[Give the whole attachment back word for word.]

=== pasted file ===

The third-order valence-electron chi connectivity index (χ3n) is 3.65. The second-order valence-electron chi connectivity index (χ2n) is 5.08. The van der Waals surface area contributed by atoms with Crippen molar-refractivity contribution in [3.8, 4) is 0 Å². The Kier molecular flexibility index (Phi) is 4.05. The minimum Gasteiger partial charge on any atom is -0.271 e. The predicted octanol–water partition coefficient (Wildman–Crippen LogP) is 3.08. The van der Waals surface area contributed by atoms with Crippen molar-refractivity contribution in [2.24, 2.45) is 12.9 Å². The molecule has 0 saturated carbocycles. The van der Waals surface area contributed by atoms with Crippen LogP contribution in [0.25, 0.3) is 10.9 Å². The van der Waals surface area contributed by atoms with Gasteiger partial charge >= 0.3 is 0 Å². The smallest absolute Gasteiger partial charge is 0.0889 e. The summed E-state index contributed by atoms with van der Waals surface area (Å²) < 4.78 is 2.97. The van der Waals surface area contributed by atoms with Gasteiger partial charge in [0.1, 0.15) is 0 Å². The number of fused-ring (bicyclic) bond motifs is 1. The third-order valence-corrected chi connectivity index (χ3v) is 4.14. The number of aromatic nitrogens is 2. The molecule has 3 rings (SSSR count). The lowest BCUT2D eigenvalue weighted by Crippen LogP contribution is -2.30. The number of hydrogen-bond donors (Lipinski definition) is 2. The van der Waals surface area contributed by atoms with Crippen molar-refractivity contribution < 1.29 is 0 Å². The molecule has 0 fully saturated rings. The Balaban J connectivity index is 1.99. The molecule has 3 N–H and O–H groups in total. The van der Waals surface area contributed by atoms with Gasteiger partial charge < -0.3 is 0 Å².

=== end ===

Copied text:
The third-order valence-electron chi connectivity index (χ3n) is 3.65. The second-order valence-electron chi connectivity index (χ2n) is 5.08. The van der Waals surface area contributed by atoms with Crippen molar-refractivity contribution in [3.8, 4) is 0 Å². The Kier molecular flexibility index (Phi) is 4.05. The minimum Gasteiger partial charge on any atom is -0.271 e. The predicted octanol–water partition coefficient (Wildman–Crippen LogP) is 3.08. The van der Waals surface area contributed by atoms with Crippen molar-refractivity contribution in [2.24, 2.45) is 12.9 Å². The molecule has 0 saturated carbocycles. The van der Waals surface area contributed by atoms with Crippen LogP contribution in [0.25, 0.3) is 10.9 Å². The van der Waals surface area contributed by atoms with Gasteiger partial charge >= 0.3 is 0 Å². The smallest absolute Gasteiger partial charge is 0.0889 e. The summed E-state index contributed by atoms with van der Waals surface area (Å²) < 4.78 is 2.97. The van der Waals surface area contributed by atoms with Gasteiger partial charge in [0.1, 0.15) is 0 Å². The number of fused-ring (bicyclic) bond motifs is 1. The third-order valence-corrected chi connectivity index (χ3v) is 4.14. The number of aromatic nitrogens is 2. The molecule has 3 rings (SSSR count). The lowest BCUT2D eigenvalue weighted by Crippen LogP contribution is -2.30. The number of hydrogen-bond donors (Lipinski definition) is 2. The van der Waals surface area contributed by atoms with Crippen molar-refractivity contribution < 1.29 is 0 Å². The molecule has 0 fully saturated rings. The Balaban J connectivity index is 1.99. The molecule has 3 N–H and O–H groups in total. The van der Waals surface area contributed by atoms with Gasteiger partial charge < -0.3 is 0 Å².